But what about the fighters who do become world champions only to have their statuses altered due to losing an alphabet belt for reasons other than losing it in the ring? Why should their standings be devalued when their alphabet straps are gone? This happened when World Junior Welterweight Champion Ricky Hatton wisely abdicated his IBF belt to move to welterweight to face Luis Collazo for the WBA title. When Hatton returned to junior welter to face Urango for the vacant IBF title, his status as a genuine world champion, even at the time, was ignored. Yet, save for the most rabid of internet message boarders, very little was bandied about regarding the ignorance of Hatton’s championship status prior to the fight. Collins believes subtlety in network politics may have its place in such matters.
“Most, though not all members of the broadcast teams on HBO, Showtime, and Versus have voiced their support to me personally (regarding The Ring’s Championship Policy), but have been prevented from doing so on the air by their corporate entities. I cannot speak for those entities, but I strongly believe that in some cases, differences on a personal level are involved.”
It’s realistic to assume that such differences and politics will rear their ugly heads once again if or when the winner of the Juan Diaz (rated number one by The Ring)-Julio Diaz (rated number two) battle squares off against David Diaz (rated number three) in an all-alphabet unification tilt. Many insiders predict the latter will take on Joel Casamayor but the fight hasn’t been set in stone as of yet (amd if it happens, bet on Casamayor entering the ring first due to non-existence as a champion in the eyes of the sanctioning bodies and networks). It’s very well possible that the alphabet titlists could even overlook ‘El Cepillo’ altogether and choose to unify, creating an ‘undisputed alphabet titlist.’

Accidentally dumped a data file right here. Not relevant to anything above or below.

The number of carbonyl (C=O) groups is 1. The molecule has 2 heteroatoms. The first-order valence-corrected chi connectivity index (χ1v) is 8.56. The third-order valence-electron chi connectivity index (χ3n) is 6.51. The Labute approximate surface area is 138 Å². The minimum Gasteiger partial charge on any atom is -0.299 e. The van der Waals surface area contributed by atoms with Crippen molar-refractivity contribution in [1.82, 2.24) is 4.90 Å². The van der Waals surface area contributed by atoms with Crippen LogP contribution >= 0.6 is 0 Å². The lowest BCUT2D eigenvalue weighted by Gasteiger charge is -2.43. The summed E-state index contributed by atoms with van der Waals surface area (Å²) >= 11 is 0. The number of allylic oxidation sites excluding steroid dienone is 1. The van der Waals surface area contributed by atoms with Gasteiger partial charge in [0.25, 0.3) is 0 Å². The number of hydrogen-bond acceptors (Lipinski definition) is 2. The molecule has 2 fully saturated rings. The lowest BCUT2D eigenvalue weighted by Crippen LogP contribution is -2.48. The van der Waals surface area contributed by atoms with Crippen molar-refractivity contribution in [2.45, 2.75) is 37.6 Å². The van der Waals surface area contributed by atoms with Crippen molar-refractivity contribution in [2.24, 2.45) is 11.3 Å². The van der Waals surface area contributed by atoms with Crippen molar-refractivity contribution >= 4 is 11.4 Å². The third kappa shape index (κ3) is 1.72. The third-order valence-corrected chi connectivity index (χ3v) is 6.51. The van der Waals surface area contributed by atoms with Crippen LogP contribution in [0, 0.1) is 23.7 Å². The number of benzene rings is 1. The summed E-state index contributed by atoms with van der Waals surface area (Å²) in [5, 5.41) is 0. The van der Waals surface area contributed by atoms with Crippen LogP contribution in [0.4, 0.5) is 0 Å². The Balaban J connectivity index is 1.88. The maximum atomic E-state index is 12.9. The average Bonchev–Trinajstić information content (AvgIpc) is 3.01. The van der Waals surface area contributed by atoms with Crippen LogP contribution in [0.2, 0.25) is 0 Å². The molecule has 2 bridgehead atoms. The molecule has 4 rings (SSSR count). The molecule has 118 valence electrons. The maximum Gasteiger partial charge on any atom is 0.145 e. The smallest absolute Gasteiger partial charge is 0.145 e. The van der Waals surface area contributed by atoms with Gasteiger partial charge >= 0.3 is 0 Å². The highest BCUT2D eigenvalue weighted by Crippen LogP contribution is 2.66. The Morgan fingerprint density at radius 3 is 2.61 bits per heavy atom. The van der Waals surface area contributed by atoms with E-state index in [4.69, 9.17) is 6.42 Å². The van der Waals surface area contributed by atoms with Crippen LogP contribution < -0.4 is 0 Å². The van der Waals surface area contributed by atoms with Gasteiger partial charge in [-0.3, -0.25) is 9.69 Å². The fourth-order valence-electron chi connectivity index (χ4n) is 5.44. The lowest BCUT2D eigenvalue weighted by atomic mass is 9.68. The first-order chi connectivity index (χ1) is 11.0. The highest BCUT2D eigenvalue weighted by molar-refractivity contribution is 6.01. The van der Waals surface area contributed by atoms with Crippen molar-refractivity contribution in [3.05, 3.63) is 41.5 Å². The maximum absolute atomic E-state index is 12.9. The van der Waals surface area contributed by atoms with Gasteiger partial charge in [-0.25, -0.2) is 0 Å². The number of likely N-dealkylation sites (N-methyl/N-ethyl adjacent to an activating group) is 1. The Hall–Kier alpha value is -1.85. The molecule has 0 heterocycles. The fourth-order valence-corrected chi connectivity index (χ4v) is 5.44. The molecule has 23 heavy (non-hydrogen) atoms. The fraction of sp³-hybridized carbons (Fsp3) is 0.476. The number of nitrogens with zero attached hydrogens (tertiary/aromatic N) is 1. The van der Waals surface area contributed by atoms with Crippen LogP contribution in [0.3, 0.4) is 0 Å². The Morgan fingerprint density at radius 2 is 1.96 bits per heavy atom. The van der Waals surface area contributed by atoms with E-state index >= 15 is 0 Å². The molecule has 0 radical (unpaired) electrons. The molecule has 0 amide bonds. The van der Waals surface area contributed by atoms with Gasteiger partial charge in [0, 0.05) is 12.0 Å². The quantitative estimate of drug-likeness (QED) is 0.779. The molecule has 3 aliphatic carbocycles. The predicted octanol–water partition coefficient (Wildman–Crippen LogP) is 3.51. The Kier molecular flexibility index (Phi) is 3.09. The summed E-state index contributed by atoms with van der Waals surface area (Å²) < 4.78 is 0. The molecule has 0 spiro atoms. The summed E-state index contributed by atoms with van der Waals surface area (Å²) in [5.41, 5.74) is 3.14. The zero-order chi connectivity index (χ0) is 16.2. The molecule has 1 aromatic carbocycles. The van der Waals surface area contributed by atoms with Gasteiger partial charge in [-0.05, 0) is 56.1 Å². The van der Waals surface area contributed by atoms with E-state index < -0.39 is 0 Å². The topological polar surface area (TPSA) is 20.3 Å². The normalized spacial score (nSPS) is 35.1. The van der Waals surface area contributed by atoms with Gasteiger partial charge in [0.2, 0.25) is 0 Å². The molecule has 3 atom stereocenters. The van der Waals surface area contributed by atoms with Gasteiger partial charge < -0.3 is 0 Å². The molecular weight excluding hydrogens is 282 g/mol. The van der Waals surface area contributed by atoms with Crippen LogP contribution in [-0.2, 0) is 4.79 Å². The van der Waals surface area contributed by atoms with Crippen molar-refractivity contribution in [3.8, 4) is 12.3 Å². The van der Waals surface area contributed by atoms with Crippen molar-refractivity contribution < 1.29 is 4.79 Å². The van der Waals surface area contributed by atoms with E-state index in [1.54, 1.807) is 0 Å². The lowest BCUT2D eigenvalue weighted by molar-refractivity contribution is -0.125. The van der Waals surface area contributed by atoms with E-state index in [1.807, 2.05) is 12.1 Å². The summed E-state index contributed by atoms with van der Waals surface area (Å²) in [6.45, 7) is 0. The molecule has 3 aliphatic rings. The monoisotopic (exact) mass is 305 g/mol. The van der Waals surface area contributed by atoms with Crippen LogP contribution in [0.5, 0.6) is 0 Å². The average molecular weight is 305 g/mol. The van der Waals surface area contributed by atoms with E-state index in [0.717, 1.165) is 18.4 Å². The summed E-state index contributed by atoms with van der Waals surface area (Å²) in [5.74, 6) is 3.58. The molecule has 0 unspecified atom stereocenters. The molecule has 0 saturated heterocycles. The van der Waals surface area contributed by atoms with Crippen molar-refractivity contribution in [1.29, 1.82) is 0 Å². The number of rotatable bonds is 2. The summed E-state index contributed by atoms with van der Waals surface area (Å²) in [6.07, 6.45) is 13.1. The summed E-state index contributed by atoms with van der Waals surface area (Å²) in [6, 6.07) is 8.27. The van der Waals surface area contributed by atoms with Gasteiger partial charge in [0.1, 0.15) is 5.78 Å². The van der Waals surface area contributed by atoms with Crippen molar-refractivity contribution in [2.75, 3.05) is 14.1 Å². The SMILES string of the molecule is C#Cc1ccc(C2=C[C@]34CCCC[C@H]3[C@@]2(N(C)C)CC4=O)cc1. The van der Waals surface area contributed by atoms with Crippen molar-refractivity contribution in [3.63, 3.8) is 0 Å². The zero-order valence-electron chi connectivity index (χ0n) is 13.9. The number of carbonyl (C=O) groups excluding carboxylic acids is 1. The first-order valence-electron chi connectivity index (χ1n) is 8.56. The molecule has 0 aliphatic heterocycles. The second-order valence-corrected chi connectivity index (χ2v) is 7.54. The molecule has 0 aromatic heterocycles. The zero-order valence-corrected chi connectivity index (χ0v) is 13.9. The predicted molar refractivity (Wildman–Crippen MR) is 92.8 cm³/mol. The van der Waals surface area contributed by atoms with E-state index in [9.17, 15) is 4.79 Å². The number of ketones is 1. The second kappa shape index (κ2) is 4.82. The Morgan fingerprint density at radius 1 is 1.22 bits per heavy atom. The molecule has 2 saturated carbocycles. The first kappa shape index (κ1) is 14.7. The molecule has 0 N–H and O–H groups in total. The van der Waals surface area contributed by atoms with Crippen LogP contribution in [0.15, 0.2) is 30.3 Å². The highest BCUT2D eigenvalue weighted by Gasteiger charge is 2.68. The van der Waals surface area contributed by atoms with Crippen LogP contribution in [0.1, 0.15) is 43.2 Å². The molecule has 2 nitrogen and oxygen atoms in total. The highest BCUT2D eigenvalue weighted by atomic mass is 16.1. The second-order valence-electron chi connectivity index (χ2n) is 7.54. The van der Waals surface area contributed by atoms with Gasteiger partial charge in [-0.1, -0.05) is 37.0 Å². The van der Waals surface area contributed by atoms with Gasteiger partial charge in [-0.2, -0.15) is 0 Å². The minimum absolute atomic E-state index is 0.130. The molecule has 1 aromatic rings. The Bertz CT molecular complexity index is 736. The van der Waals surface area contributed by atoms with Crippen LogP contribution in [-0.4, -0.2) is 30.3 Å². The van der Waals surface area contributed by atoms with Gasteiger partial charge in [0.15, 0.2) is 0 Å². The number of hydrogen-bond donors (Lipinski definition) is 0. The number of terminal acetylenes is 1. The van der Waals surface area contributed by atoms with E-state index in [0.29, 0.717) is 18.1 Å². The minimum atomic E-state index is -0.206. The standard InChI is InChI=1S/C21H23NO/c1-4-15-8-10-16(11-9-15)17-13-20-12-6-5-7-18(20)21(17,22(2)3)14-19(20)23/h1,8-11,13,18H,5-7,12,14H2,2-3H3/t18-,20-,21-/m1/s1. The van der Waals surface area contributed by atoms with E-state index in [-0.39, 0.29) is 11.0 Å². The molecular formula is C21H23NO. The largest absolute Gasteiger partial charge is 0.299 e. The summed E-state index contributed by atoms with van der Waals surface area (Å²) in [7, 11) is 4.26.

Doghouse Boxing’s Anthony Santiago sees Casamayor’s stance as the number one lightweight in the world as simple to understand. “Casamayor is the man to beat.” states Santiago. “He beat Corrales and no one has stepped up to fight him since. Julio, David, and Juan Diaz are all good fighters, but are just titleholders. Juan Diaz, the WBA holder is coming off a win over (Acelino)‘Popo’ Freitas. Not exactly a high quality win and not the type of fight to label you as the man to be beat. Julio Diaz beating Jesus Chavez by third round KO to keep his IBF strap isn't enough to the fans to be 135-pound king either. David Diaz, the WBC champion (which was taken from Casamayor), just came off a close unanimous decision win over faded former champion Erik Morales which in my opinion, he should've won in dominating fashion. So that doesn't make him the man to beat either. Casamayor can be argued by some, to be 38-0 since all of his losses and draws were close and some controversial. His last win was when he captured the WBC crown from the deceased Diego Corrales in October of 2006. Sure it's almost a year since and he hasn't fought since then but Casamayor is the man any of those Diaz's has to beat to be the man at 135 to me. I see this scenario playing out. The winner of Julio Diaz and Juan Diaz should fight the winner of a potential showdown of Joel Casamayor and David Diaz. That way after Diaz-Diaz, the WBA and IBF titles will be unified, and the winner of Casamayor-(David) Diaz will have the WBC strap and they can set up a fight between the winners to have a unified lightweight champion. Is it likely? Probably not with all these different types of champions these alphabet titles have, but it's what is needed. I'll take Juan Diaz to be the better of Julio and David, and I'd love to see him versus Casamayor soon. In my opinion, Casamayor is The Ring 135-pound champion at the moment, but Juan Diaz will not be ignored and will take that title soon enough.”